Diabetes Education and Medicare

| Apr 1, 2005

Over the last six years, I have had numerous memorable moments and treasured experiences, but among the best was the day I was named an Honorary CDE by the American Association of Diabetes Educators (AADE).

In fact, I was so moved that today I am in the throes of a master’s program in public health with the hopes of one day becoming a certified diabetes educator. However, right now, the future for CDEs is fraught with challenges.

CDEs: Not Getting a Fair Shake

Equality in diabetes service has been a long struggle. In these times of shrinking hospital-based programs and care centers, educators are squeezed like never before and are losing jobs in the process. Two to five programs close each month.

Part of the problem is the restriction in reimbursement for services of diabetes education. Medicare, at this time, covers only services provided through hospital-based diabetes programs. This is unreasonable and inefficient.

CDEs should be reimbursed for all education services provided and should have the flexibility to work in any environment where a need exists.

Bill in Congress to Address CDE Needs

In an attempt to solve this problem, the AADE initiated the Diabetes Self-Management Training Act. Last session, Senator Kay Bailey Hutchinson (R-Texas) co-sponsored the legislation, along with Representative Curt Weldon (R-Pennsylvania). The legislation will be introduced for a third time this spring.

In short, this act would allow CDEs to bill for service regardless of the venue, meaning that CDEs would have the flexibility to become more entrepreneurial and to partner with non-hospital-based diabetes care programs to provide service.

This expansion of how many are educated by CDEs will undoubtedly result in a reduction in healthcare costs and complications. This could very well help save the Medicare system, which many fear is withering away. Especially when we think about the annual price tag of diabetes, $132 billion.

Pressure is needed to push this act through the red tape and “politics” of the process. You can be very effective in this regard. Just think about what diabetes advocates have done in the last few years. Insurance reform is a great example. Forty-six states have passed legislation that requires insurance coverage for diabetes supplies and education.

Attention Is Urgently Needed

Science supports the need for this change. And attention is urgently needed in preventing diabetes. The Diabetes Prevention Program study found that participants at risk for type 2 diabetes who made lifestyle changes reduced their risk of getting the disease by 58 percent.

As we look at our current healthcare challenges, especially caring for the growing aged population, we can’t help realize the great need to save healthcare dollars and educate the population about the benefits of prevention. Currently, there are eight million seniors suffering from diabetes, and there are eight million more who have “pre-diabetes.” If we do not take steps to reform the system and innovatively look at how we care for those on the doorstep of diabetes, we will be consumed with burden of giving care and unable to serve all those in need.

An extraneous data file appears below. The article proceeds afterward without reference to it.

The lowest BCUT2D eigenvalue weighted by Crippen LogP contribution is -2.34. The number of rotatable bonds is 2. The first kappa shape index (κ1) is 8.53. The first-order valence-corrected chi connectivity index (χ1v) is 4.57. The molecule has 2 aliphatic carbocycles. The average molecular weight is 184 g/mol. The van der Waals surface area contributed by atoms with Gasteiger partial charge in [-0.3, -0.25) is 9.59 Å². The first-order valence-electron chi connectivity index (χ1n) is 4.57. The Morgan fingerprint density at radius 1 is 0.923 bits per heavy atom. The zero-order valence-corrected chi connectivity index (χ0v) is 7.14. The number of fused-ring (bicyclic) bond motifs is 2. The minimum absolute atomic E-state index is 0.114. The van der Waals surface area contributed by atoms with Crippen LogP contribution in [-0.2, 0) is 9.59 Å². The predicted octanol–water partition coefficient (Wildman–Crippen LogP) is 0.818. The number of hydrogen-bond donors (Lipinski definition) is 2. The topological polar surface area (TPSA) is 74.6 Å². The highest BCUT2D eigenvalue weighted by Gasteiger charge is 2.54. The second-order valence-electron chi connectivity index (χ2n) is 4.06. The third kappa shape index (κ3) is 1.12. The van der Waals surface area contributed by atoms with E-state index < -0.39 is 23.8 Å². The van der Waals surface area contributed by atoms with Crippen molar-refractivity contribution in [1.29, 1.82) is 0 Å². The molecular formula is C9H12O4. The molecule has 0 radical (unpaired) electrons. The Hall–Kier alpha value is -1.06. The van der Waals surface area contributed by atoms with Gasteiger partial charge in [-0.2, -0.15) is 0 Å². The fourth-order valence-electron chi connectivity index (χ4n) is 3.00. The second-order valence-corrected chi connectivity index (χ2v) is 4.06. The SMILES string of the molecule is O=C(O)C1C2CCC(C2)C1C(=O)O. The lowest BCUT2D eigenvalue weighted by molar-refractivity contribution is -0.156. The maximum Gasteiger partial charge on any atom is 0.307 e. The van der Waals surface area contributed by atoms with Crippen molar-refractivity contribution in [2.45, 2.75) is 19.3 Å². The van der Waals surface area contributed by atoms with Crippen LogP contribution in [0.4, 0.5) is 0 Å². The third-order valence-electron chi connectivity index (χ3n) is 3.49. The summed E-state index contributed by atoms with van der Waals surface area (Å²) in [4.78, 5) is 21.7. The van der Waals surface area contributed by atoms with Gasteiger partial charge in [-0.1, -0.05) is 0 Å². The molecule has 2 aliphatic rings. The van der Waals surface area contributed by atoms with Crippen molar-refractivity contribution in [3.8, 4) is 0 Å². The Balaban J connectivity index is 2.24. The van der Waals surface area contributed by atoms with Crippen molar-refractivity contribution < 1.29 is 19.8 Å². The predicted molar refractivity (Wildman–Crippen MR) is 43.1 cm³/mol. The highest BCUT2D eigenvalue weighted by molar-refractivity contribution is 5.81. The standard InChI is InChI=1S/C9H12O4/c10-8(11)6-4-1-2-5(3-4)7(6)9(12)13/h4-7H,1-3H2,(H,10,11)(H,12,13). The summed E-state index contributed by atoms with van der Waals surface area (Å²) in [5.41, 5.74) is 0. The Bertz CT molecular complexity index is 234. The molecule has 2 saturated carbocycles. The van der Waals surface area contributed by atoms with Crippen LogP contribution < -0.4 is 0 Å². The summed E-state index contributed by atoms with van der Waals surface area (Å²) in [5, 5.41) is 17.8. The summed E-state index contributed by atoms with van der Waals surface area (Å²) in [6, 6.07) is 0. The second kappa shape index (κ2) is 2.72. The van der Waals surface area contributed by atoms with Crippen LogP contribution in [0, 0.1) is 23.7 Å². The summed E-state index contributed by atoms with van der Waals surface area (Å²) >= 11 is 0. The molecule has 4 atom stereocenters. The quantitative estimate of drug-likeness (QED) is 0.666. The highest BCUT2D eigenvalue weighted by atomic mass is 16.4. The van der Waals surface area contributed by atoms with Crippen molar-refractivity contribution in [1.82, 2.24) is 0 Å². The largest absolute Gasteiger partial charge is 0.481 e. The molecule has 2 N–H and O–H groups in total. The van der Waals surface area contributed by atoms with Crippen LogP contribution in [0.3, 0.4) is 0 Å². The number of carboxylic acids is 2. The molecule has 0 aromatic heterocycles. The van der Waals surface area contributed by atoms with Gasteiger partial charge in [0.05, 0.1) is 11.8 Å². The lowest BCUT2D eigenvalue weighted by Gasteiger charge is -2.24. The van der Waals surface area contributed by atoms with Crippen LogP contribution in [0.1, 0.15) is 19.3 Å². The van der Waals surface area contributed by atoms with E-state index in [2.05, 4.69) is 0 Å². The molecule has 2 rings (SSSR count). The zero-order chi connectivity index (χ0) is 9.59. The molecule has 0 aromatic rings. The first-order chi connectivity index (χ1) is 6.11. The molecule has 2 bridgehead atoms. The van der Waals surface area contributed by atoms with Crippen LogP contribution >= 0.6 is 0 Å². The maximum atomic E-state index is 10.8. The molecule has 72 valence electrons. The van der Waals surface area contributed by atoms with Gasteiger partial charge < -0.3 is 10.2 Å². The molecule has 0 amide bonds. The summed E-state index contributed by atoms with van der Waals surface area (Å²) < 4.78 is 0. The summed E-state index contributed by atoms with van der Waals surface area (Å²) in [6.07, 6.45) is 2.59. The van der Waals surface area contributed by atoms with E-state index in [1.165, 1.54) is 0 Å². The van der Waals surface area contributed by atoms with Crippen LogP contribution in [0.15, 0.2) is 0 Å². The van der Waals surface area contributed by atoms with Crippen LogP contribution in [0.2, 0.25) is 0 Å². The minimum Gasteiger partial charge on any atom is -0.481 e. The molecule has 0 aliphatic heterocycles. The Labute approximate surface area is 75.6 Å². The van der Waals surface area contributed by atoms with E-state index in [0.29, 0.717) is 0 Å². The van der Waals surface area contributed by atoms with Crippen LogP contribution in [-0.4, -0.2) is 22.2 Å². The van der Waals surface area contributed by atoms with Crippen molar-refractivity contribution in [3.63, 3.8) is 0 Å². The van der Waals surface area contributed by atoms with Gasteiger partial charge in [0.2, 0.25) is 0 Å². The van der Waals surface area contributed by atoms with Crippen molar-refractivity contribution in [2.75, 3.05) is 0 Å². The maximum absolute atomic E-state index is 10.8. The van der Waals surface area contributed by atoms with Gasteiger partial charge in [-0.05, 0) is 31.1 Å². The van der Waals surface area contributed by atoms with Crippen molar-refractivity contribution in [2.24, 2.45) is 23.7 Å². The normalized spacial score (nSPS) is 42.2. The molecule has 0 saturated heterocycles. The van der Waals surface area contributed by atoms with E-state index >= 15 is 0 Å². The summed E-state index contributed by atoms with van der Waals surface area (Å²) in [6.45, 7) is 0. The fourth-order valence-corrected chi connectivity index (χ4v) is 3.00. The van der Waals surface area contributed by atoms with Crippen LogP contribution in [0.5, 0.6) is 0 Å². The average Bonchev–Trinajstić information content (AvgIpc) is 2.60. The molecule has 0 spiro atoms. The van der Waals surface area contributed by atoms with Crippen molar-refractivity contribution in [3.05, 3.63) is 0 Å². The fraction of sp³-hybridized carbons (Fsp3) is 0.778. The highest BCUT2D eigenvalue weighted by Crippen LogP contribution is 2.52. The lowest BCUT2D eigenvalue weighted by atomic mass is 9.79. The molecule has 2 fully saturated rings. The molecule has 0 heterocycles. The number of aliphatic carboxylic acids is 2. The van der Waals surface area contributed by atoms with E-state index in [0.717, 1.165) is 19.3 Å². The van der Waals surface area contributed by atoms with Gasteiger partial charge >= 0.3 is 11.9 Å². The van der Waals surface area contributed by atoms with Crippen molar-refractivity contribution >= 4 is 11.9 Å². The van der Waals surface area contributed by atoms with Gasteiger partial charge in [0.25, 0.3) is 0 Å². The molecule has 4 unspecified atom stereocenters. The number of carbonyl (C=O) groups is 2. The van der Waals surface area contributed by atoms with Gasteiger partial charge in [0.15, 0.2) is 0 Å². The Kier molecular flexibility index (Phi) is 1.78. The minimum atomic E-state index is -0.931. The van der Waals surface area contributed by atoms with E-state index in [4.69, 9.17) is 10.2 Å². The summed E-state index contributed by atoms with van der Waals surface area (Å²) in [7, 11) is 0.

Click Here To View Or Post Comments

Categories: Columns, Diabetes, Diabetes, Government & Policy, Type 2 Issues


Take the Diabetes Health Pump Survey
See What's Inside
Read this FREE issue now
For healthcare professionals only
  • What's on the Horizon with Diabetes Research and Therapy
See the entire table of contents here!

You can view the current or previous issues of Diabetes Health online, in their entirety, anytime you want.
Click Here To View

See if you qualify for our free healthcare professional magazines. Click here to start your application for Pre-Diabetes Health, Diabetes Health Pharmacist and Diabetes Health Professional.

Learn More About the Professional Subscription

Free Diabetes Health e-Newsletter

Latest
Popular
Top Rated
Print | Email | Share | Comments (0)

You May Also Be Interested In...


Comments


Add your comments about this article below. You can add comments as a registered user or anonymously. If you choose to post anonymously your comments will be sent to our moderator for approval before they appear on this page. If you choose to post as a registered user your comments will appear instantly.

When voicing your views via the comment feature, please respect the Diabetes Health community by refraining from comments that could be considered offensive to other people. Diabetes Health reserves the right to remove comments when necessary to maintain the cordial voice of the diabetes community.

For your privacy and protection, we ask that you do not include personal details such as address or telephone number in any comments posted.

Don't have your Diabetes Health Username? Register now and add your comments to all our content.

Have Your Say...


Username: Password:
Comment:
©1991-2014 Diabetes Health | Home | Privacy | Press | Advertising | Help | Contact Us | Donate | Sitemap

Diabetes Health Medical Disclaimer

The information on this site is not intended or implied to be a substitute for professional medical advice, diagnosis or treatment. All content, including text, graphics, images, and information, contained on or available through this website is for general information purposes only. Opinions expressed here are the opinions of writers, contributors, and commentators, and are not necessarily those of Diabetes Health. Never disregard professional medical advice or delay seeking medical treatment because of something you have read on or accessed through this website.